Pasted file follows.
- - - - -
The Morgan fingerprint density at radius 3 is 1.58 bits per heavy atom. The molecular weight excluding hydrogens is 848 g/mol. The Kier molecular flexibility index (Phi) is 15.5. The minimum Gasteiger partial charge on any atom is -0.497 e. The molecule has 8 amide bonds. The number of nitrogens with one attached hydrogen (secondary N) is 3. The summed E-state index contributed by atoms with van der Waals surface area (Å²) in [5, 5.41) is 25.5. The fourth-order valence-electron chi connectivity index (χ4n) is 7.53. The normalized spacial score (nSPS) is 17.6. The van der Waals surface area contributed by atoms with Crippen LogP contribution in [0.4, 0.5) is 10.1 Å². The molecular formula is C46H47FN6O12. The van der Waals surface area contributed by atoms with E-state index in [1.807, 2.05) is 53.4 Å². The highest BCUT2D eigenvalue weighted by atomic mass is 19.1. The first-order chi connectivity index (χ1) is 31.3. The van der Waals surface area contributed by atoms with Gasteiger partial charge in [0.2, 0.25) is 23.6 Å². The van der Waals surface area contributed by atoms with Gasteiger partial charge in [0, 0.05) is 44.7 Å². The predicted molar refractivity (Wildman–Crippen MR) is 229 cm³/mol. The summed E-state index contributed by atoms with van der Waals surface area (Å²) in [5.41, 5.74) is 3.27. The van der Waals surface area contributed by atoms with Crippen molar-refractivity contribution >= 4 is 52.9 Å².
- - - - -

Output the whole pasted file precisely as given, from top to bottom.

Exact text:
The Morgan fingerprint density at radius 3 is 1.58 bits per heavy atom. The molecular weight excluding hydrogens is 848 g/mol. The Kier molecular flexibility index (Phi) is 15.5. The minimum Gasteiger partial charge on any atom is -0.497 e. The molecule has 8 amide bonds. The number of nitrogens with one attached hydrogen (secondary N) is 3. The summed E-state index contributed by atoms with van der Waals surface area (Å²) in [5, 5.41) is 25.5. The fourth-order valence-electron chi connectivity index (χ4n) is 7.53. The normalized spacial score (nSPS) is 17.6. The van der Waals surface area contributed by atoms with Crippen LogP contribution in [0.4, 0.5) is 10.1 Å². The molecular formula is C46H47FN6O12. The van der Waals surface area contributed by atoms with E-state index in [1.807, 2.05) is 53.4 Å². The highest BCUT2D eigenvalue weighted by atomic mass is 19.1. The first-order chi connectivity index (χ1) is 31.3. The van der Waals surface area contributed by atoms with Gasteiger partial charge in [0.2, 0.25) is 23.6 Å². The van der Waals surface area contributed by atoms with Gasteiger partial charge in [0, 0.05) is 44.7 Å². The predicted molar refractivity (Wildman–Crippen MR) is 229 cm³/mol. The summed E-state index contributed by atoms with van der Waals surface area (Å²) in [5.41, 5.74) is 3.27. The van der Waals surface area contributed by atoms with Crippen molar-refractivity contribution >= 4 is 52.9 Å².